A new Royal Decree announced on Tuesday will regulate the packaging of olive oil in hotels and restaurants to prevent re-use of the highly-valued product.
The initiative goes directly against the European Commission's recent decision to reject similar draft regulations presented by Spain after vetoes from a so-called Nordic bloc including Germany and Finland.
The condiment controversy could anger restaurateurs who will be forced to provide customers with oil that is labelled with its origin, quality, date of manufacture and best-before date in a single-use, non-resealable bottle or sachet.
But regulators hope that move will prevent the practice of re-filling branded bottles with cheaper oil, according to Spanish daily ABC.
Agriculture Minister Arias Cañete stressed that olive oil in Spain is "a strategic sector in a geographic area where the culture of olive oil is the foundation of the Mediterranean diet".
He added ministry was dedicated to promoting the "yellow gold" which was of great value to "Brand Spain".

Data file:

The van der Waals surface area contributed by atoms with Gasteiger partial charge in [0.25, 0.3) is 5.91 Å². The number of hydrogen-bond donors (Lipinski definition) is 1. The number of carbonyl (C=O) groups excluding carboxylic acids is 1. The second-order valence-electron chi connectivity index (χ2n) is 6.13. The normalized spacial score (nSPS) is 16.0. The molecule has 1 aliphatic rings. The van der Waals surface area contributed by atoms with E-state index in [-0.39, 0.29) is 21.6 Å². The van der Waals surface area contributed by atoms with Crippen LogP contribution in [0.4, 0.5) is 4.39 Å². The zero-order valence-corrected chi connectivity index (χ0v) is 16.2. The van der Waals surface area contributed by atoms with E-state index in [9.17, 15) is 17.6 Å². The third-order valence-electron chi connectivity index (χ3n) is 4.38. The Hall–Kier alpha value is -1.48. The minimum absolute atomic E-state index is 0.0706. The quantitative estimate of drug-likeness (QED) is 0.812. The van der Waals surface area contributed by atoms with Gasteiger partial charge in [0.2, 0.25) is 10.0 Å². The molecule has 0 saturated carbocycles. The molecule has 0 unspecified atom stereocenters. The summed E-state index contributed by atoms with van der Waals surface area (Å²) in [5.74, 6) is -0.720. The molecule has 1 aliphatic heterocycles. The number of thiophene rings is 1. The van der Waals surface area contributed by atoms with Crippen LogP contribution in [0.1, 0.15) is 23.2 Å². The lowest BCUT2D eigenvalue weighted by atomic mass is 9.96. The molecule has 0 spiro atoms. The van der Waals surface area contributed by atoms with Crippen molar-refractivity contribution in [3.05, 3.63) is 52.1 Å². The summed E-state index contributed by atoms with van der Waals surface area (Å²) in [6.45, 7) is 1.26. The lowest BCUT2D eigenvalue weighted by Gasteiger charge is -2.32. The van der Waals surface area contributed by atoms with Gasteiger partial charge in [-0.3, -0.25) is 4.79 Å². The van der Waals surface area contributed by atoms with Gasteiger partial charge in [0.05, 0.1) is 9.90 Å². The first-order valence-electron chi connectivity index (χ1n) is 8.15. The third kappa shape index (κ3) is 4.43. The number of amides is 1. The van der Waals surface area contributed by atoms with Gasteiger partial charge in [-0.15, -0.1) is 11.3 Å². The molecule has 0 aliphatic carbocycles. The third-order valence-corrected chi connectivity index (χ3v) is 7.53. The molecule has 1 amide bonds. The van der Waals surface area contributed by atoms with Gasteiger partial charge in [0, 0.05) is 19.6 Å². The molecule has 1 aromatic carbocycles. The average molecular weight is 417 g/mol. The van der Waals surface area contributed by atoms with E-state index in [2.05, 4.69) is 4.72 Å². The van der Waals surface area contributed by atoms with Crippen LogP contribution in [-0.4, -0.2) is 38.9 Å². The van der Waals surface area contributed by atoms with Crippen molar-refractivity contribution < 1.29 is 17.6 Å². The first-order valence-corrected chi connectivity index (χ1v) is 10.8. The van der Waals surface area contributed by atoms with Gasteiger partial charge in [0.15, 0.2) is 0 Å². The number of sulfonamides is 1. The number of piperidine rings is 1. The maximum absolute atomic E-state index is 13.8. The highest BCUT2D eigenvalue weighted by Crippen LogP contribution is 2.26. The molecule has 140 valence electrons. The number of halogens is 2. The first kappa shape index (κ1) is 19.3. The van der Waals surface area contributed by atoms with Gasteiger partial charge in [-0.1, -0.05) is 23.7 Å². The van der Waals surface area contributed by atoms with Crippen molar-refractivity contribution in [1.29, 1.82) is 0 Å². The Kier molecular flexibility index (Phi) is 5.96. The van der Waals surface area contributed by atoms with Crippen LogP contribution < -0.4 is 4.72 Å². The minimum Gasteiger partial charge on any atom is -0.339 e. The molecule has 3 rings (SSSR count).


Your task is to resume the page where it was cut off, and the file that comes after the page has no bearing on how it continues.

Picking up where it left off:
Food industry representatives expressed satisfaction with the new announcement.
The Agro-Food Cooperatives of Spain said in a statement that oil labelling rules are very strict and should not be abandoned at the final step of the sales process.
"The current practice of refilling alters the sensory characteristics of the product, creating a bad appearance and unpleasant odour," they said.
But Emilio Gallego, secretary general of Spain's Federation of Hospitality, sounded a sour note.
He said "the economic impact will be very high because of the high cost of bottling and packaging".
"It will hit hoteliers in the pocket."
National consumer organization OCU has reported nine Spanish companies for trying to "cheat" consumers by selling lower-quality and cheaper 'virgin' olive oil as 'extra virgin'.
They have supported the government's initiative and said that the prevention of re-usable packaging would "prevent fraud."